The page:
Botanical Nutrition

by Rob Seeman official blogger of the health food movement


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Discover Amazing Plant-Based Pre-Workout Mix!

maca-root-powder-extract.jpgI’ve been trying an experimental new protocol (at a number of top secret research facilities) and I’m finally able to share some of the results with the world.

That’s right : it is coming soon; our Maca rainbow whole food pre-workout.  While these are not published clinical trials – the gold standard of food supplements – you can bet that everyone involved has been impressed with the results!

One of the secrets; at least the only one I can divulge at this time – is a TRIFECTA of Maca rainbow energy. Yes, that’s right folks we’re combining Red Maca , Black AND Yellow Maca (organically grown in the Andes mountains in their raw state) to find out – the amount of whole food synergy is this combination is astounding.

More on this, and the other important whole food ingredients in this formula, to come.

 


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AHPA responds to NY Attorney General’s big box supplements slam

Walmart

On Monday, the NY Times reported that the New York Attorney General’s office had accused four major retailers (Walgreen’s Wal-Mart, Target and GNC) of having adulterated and useless (or potentially harmful) products on their shelves.  The paper of record reported that “The authorities said they had conducted tests on top-selling store brands of herbal supplements at four national retailers — GNC, Target, Walgreens and Walmart — and found that four out of five of the products did not contain any of the herbs on their labels. The tests showed that pills labeled medicinal herbs often contained little more than cheap fillers like powdered rice, asparagus and houseplants, and in some cases substances that could be dangerous to those with allergies.”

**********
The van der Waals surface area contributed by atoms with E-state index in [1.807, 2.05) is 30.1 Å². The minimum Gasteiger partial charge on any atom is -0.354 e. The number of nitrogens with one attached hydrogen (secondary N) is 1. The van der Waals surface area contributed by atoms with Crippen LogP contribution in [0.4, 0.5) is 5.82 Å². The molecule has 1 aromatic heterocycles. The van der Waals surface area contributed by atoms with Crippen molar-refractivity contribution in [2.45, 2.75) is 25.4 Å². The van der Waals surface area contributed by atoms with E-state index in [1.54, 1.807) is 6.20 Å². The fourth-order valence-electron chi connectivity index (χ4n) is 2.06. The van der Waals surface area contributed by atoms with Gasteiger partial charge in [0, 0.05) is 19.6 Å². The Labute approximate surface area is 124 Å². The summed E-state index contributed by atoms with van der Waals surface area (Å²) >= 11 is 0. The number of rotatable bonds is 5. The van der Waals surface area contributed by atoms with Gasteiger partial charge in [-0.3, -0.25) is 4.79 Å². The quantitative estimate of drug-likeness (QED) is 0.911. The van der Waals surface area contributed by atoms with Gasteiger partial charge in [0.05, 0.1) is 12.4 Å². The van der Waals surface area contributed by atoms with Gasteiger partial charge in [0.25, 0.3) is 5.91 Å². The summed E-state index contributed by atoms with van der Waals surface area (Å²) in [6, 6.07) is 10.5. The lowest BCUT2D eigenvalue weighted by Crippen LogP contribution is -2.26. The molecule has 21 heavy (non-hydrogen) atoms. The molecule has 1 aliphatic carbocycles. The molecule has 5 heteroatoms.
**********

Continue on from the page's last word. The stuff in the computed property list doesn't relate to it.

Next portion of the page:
This could be attributed to what many in the natural products industry had already believed – that the products carried under the brand of big box retailers like Wal-Mart might be less than stellar quality.  The unfortunate reality might also be that this could have negative ramifications for other companies as well.

Today the American Herbal Products Association (AHPA) responded publicly to the charges from the NY State Attorney’s office by saying “the New York State Attorney General used an inadequate and unproven analytical method to test herbal supplement products at the core of the State’s allegations that several retailers are selling adulterated and/or mislabeled herbal dietary supplements. The results of this analysis, therefore, cannot be considered valid. According to AHPA Chief Science Officer Maged Sharaf, Ph.D., the New York State Attorney General and the laboratory that conducted the analysis relied on an analytical technology that does not have the capacity to reach the degree of certainty represented by the State in its accusations.”

While this is clearly an evolving case, it underscores the need for consumers to support high quality natural products supplements that use the kind of rigors in keeping with GMP.  Read more about AHPA’s response here.


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Why the National Cancer Institute research on CBD makes it hard on manufacturers of dietary supplements

Admittedly, this is a bit of a paradox which can be answered in six words. “Because we can’t talk about it.”

Here is their page on cannabinoids for health practitioners.

The Dietary Supplementation Health Education Act (DSHEA) prevents dietary supplement manufacturers from talking about research that indicates their products may treat, or even PREVENT, any kind of disease or health condition.  Cancer definitely falls under that category.